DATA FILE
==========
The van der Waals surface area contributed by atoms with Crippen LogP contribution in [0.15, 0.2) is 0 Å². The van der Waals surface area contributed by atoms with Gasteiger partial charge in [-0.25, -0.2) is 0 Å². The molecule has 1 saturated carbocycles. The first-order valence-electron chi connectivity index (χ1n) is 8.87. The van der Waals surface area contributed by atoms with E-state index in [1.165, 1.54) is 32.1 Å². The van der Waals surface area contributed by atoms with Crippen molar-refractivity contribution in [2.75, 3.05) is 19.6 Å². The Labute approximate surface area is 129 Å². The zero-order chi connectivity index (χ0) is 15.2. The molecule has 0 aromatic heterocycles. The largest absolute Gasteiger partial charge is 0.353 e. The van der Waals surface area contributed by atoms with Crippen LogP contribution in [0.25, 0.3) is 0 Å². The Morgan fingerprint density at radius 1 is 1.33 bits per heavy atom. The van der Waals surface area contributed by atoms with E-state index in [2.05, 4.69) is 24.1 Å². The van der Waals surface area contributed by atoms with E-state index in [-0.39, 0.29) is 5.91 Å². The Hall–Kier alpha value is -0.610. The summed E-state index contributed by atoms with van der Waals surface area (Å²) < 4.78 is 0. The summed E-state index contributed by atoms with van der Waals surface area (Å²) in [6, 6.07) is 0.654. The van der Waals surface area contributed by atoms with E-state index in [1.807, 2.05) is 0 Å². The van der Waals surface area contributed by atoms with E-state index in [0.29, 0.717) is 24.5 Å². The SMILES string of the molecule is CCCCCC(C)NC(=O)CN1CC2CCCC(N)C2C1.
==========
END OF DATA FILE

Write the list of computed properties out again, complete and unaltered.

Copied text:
The van der Waals surface area contributed by atoms with Crippen LogP contribution in [0.15, 0.2) is 0 Å². The van der Waals surface area contributed by atoms with Gasteiger partial charge in [-0.25, -0.2) is 0 Å². The molecule has 1 saturated carbocycles. The first-order valence-electron chi connectivity index (χ1n) is 8.87. The van der Waals surface area contributed by atoms with E-state index in [1.165, 1.54) is 32.1 Å². The van der Waals surface area contributed by atoms with Crippen molar-refractivity contribution in [2.75, 3.05) is 19.6 Å². The Labute approximate surface area is 129 Å². The zero-order chi connectivity index (χ0) is 15.2. The molecule has 0 aromatic heterocycles. The largest absolute Gasteiger partial charge is 0.353 e. The van der Waals surface area contributed by atoms with Crippen LogP contribution in [0.25, 0.3) is 0 Å². The Morgan fingerprint density at radius 1 is 1.33 bits per heavy atom. The van der Waals surface area contributed by atoms with E-state index in [2.05, 4.69) is 24.1 Å². The van der Waals surface area contributed by atoms with E-state index in [-0.39, 0.29) is 5.91 Å². The Hall–Kier alpha value is -0.610. The summed E-state index contributed by atoms with van der Waals surface area (Å²) < 4.78 is 0. The summed E-state index contributed by atoms with van der Waals surface area (Å²) in [6, 6.07) is 0.654. The van der Waals surface area contributed by atoms with E-state index in [1.807, 2.05) is 0 Å². The van der Waals surface area contributed by atoms with E-state index in [0.29, 0.717) is 24.5 Å². The SMILES string of the molecule is CCCCCC(C)NC(=O)CN1CC2CCCC(N)C2C1.